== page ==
Skip to Main Content
Have library access? Log in through your library
The Pictorial Mode

The Pictorial Mode: Space and Time in the Art of Bryant, Irving, and Cooper

Donald A. Ringe
Copyright Date: 1971
Pages: 256
https://www.jstor.org/stable/j.ctt130j9m7
  • Cite this Item
  • Book Info
    The Pictorial Mode
    Book Description:

    Focusing on style as a means of thematic expression, Donald A. Ringe in this study examines in detail the affinities that exist between the paintings of the Hudson River school and the works of William Cullen Bryant, Washington Irving, and James Fenimore Cooper. The emphasis on physical description of nature that characterizes the work of these writers, he finds, is not simply an imitation of European models, nor is it merely nonfunctional decoration. Rather, he demonstrates that the authors' concern with description of the physical world derives from the late eighteenth-century theory of knowledge, and specifically from the concepts of the Scottish Common Sense school of philosophy.

    Recognizing the differing limitations and opportunities presented by the media in which these two groups of artists worked, Ringe traces deeper parallels in their treatment of spatial and temporal relationships. Having at their disposal the suggestive powers of language, the writers succeeded in making of the pictorial mode an effective means of expressing moral and intellectual themes of fundamental concern to the nineteenth-century American. A full understanding of this characteristic mode of expression, Ringe concludes, is essential to accurate interpretation of the literary works of the first generation of American romantics.

    eISBN: 978-0-8131-6432-8
    Subjects: Language & Literature

Table of Contents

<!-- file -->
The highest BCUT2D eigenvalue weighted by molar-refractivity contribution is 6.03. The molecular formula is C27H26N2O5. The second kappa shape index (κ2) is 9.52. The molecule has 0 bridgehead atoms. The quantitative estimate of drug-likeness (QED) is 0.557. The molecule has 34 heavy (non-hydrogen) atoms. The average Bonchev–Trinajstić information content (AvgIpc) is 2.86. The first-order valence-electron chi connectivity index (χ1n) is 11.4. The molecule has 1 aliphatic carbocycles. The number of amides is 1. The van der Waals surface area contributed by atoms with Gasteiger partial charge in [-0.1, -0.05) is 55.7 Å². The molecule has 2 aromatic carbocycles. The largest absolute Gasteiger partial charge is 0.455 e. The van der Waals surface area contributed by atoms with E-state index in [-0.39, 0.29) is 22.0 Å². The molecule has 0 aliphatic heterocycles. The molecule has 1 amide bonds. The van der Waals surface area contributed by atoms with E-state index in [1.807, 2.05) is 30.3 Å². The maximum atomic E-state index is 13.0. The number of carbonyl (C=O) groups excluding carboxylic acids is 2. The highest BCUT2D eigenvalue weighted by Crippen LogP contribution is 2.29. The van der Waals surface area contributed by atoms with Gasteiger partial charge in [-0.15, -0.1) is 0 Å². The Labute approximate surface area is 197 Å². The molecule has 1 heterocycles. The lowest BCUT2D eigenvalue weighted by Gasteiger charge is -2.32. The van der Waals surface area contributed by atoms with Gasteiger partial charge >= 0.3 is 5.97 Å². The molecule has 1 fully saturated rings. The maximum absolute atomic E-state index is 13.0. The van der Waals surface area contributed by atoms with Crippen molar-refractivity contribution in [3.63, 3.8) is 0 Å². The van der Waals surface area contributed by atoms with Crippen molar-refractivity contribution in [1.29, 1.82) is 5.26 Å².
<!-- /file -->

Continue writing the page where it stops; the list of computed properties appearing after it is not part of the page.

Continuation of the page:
Export Selected Citations Export to NoodleTools Export to RefWorks Export to EasyBib Export a RIS file (For EndNote, ProCite, Reference Manager, Zotero, Mendeley...) Export a Text file (For BibTex)
  1. Front Matter
    (pp. i-vi)
  2. Table of Contents
    (pp. vii-viii)
  3. Preface
    (pp. ix-xii)
  4. I. Introduction
    (pp. 1-15)

    That nineteenth-century American literature from Washington Irving to Walt Whitman contains a strong emphasis on the visual—on “seeing” the world described in the various works—is so evident from the essays, poems, and tales of the writers themselves as hardly to need comment here. Wherever one turns in the literature of the period, he is likely to find a recurring strain of the pictorial, a stress on images of sight, and a deep concern with the need for close and accurate observation of the physical world in order to discern its meaning. In different works the practice took different...

  5. II. Space
    (pp. 16-122)

    Forced by the nature of their aesthetic beliefs to appeal to the “eye” of their readers, the writers were confronted with much the same problem as that which faced their painter friends: to construct a visual world in which meaning could be expressed through the depiction of objects in space. For both writer and painter, this spatial arrangement was crucial. Whatever the natural object involved in either mode of expression, it could assume a number of meanings depending upon the spatial context in which it was placed. Tiny human figures completely dwarfed by a vast expanse of mountain and sky...

  6. [Illustrations]
    (pp. None)
  7. III. Time
    (pp. 123-204)

    Although much of the meaning expressed in the works of Bryant, Irving, and Cooper derives from the spatial arrangements they made in their depictions of the external scene, space is but one dimension of experience. No matter how strongly the writers might stress the relation of man to a spacious universe, they could not afford to ignore his equally important position in time. Indeed, their experience in the nineteenth-century world made this concern imperative, for wherever they turned, the problem of time and change was constantly before their eyes. Born in the closing decades of the eighteenth century when the...

  8. IV. Conclusion
    (pp. 205-228)

    To treat the various elements of the pictorial style in isolation—necessary though it may be for the purposes of analysis and comparison—inevitably incurs the danger of oversimplification, since time and space do not exist for anyone as separable entities. Rather, man’s experience in the world must always be seen in terms of his simultaneous relationship to both. To communicate the fullness of that experience, therefore, the artist must somehow suggest the dual relation in which man stands to his environment, located in space but changing in time with a world that itself is involved in a similar process...

  9. Notes
    (pp. 229-238)
  10. Index
    (pp. 239-244)